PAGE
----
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Good debt and bad debt

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Published on: Wednesday, March 31, 2010

I heard someone talking about good debt and bad debt and I didn’t really understand what he was talking about but it had something to do with the tax system. Could you explain?

Many money commentators or personal investment experts call personal debt bad debt and business debt good debt. This is where the tax system comes into this story. You see, personal debt is not tax deductible while business debt is. Therefore money gurus like Robert Kiyosaki say the rich are people who use the taxman to make them rich. He recommends you get rid of all personal debt and just carry ‘good’ tax deductible debt. I have met people who always rent places but buy properties, which they rent out. This reduces their tax bill and they get to hold assets that then grow in value. There’s one catch: if they sell these properties they would face a capital gains tax bill. To this these people say they don’t intend to sell their properties but simply keep them. As each property becomes more valuable, the new equity you have in the property can be used to buy another property with the help of a bank loan. Of course, you have to be able to service your loans but the taxman helps to reduce the impost. One point I would throw in is the debt you have over the home you live in is harder to service as it’s not tax deductible, but this property doesn’t attract a capital gains tax. I have seen some clever people get wealthy after buying run-down houses in good suburbs, doing them up, selling after a few years and then trading up. The lesson is that to get wealthy it’s really smart to learn all you can about the tax system — it should never determine what you invest in but it can make investment more affordable.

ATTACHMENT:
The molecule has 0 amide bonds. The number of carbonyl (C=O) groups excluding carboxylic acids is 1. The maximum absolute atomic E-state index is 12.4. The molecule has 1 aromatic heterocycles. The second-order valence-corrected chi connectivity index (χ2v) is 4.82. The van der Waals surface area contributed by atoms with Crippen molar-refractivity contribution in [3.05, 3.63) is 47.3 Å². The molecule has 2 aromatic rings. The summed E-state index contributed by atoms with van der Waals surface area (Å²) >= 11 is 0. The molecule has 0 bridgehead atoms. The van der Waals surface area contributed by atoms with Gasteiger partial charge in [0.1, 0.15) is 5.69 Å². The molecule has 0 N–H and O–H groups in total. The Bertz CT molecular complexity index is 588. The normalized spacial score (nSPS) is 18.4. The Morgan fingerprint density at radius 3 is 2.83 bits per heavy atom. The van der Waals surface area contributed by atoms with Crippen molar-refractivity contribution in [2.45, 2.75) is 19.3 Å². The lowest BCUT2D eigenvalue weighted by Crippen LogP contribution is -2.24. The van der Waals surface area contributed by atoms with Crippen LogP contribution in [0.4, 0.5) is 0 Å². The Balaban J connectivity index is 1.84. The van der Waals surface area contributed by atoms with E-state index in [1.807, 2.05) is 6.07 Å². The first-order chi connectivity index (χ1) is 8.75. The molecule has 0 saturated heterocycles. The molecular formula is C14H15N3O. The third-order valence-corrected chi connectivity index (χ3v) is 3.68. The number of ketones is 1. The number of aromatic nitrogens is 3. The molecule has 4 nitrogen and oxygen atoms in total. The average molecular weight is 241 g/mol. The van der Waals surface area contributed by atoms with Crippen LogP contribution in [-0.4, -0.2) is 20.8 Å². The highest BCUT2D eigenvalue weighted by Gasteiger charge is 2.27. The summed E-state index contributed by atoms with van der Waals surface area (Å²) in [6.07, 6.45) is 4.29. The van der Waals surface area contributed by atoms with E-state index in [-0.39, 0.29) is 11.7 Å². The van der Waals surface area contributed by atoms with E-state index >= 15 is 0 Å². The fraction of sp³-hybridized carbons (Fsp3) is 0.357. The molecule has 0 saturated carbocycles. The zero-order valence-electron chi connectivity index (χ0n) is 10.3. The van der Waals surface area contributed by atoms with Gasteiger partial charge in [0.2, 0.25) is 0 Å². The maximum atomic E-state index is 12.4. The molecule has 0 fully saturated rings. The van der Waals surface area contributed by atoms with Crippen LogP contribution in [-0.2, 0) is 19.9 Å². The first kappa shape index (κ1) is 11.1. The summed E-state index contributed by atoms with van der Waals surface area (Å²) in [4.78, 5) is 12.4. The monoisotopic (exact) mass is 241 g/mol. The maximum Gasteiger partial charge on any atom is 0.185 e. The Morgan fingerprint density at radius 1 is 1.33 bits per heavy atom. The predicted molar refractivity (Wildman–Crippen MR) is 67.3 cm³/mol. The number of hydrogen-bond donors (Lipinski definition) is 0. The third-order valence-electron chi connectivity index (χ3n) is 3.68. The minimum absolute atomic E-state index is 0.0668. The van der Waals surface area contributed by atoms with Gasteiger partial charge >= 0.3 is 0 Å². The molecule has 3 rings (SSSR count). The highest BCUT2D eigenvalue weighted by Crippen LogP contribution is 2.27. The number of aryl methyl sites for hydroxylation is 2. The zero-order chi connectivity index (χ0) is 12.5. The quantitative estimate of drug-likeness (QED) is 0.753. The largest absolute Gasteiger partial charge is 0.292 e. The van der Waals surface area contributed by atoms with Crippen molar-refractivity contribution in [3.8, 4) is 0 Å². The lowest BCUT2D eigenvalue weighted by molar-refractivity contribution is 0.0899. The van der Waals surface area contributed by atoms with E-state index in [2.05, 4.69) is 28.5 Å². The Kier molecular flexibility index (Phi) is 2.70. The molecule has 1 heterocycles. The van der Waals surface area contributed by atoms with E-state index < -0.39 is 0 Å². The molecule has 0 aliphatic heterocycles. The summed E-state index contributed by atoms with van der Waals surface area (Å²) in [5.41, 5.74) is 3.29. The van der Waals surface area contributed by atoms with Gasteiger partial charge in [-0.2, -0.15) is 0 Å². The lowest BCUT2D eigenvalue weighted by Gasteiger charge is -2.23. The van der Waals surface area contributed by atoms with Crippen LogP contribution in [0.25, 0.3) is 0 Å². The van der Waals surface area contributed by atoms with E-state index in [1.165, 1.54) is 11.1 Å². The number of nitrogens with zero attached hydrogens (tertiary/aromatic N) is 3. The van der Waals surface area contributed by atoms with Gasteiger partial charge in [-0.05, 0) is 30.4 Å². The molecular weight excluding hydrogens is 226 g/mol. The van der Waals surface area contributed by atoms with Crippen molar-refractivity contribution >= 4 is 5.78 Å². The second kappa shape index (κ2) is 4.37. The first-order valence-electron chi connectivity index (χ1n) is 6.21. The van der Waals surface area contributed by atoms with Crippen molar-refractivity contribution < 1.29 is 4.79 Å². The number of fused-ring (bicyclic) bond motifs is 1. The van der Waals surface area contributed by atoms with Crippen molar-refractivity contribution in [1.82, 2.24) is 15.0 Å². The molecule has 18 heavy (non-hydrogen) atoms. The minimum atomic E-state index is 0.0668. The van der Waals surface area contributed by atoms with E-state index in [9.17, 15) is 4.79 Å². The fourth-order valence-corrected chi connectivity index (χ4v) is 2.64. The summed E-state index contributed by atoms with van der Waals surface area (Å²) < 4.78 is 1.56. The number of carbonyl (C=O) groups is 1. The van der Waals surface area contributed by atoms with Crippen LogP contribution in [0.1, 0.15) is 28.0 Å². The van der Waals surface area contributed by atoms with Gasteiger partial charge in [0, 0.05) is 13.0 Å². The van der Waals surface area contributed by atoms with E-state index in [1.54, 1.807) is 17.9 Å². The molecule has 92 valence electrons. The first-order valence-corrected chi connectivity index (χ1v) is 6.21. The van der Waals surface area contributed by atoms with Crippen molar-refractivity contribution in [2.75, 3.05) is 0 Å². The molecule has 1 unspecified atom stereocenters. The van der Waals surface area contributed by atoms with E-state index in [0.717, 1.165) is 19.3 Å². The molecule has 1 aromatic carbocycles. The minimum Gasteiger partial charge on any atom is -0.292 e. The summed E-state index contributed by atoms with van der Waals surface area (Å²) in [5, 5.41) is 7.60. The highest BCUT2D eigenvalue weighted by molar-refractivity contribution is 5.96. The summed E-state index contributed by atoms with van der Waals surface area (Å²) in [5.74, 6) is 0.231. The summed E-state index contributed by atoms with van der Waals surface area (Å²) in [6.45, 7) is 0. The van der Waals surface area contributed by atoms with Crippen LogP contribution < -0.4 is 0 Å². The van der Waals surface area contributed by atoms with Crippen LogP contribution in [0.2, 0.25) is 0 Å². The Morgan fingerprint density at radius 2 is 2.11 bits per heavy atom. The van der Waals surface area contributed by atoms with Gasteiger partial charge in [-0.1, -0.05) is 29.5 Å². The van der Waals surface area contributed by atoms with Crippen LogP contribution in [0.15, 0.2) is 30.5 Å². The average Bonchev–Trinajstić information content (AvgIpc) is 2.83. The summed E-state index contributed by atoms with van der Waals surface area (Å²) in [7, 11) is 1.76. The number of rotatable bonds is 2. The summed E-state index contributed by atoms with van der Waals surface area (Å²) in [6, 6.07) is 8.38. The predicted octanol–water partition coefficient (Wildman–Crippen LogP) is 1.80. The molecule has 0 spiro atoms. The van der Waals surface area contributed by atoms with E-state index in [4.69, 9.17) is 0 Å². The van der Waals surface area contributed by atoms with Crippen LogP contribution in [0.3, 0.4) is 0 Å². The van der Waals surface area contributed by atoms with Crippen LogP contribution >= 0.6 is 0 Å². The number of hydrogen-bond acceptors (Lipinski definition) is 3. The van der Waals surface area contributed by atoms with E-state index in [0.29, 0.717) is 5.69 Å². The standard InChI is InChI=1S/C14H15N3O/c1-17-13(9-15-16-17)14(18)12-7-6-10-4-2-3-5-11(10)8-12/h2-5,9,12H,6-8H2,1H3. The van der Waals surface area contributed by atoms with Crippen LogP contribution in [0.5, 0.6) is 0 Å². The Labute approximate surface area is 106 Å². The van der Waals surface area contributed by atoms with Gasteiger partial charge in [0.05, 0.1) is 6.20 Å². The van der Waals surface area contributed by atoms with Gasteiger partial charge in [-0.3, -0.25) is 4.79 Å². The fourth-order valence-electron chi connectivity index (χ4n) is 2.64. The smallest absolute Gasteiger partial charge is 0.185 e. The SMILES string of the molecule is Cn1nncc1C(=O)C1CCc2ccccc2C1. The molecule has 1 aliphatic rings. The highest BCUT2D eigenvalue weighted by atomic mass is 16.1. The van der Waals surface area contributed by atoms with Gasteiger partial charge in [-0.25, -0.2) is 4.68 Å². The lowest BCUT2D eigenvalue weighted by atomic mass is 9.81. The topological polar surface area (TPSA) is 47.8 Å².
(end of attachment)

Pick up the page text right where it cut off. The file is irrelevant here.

For advice you can trust book a complimentary first appointment with Switzer Financial Services today.

Important information: This content has been prepared without taking account of the objectives, financial situation or needs of any particular individual. It does not constitute formal advice. For this reason, any individual should, before acting, consider the appropriateness of the information, having regard to the individual’s objectives, financial situation and needs and, if necessary, seek appropriate professional advice. 

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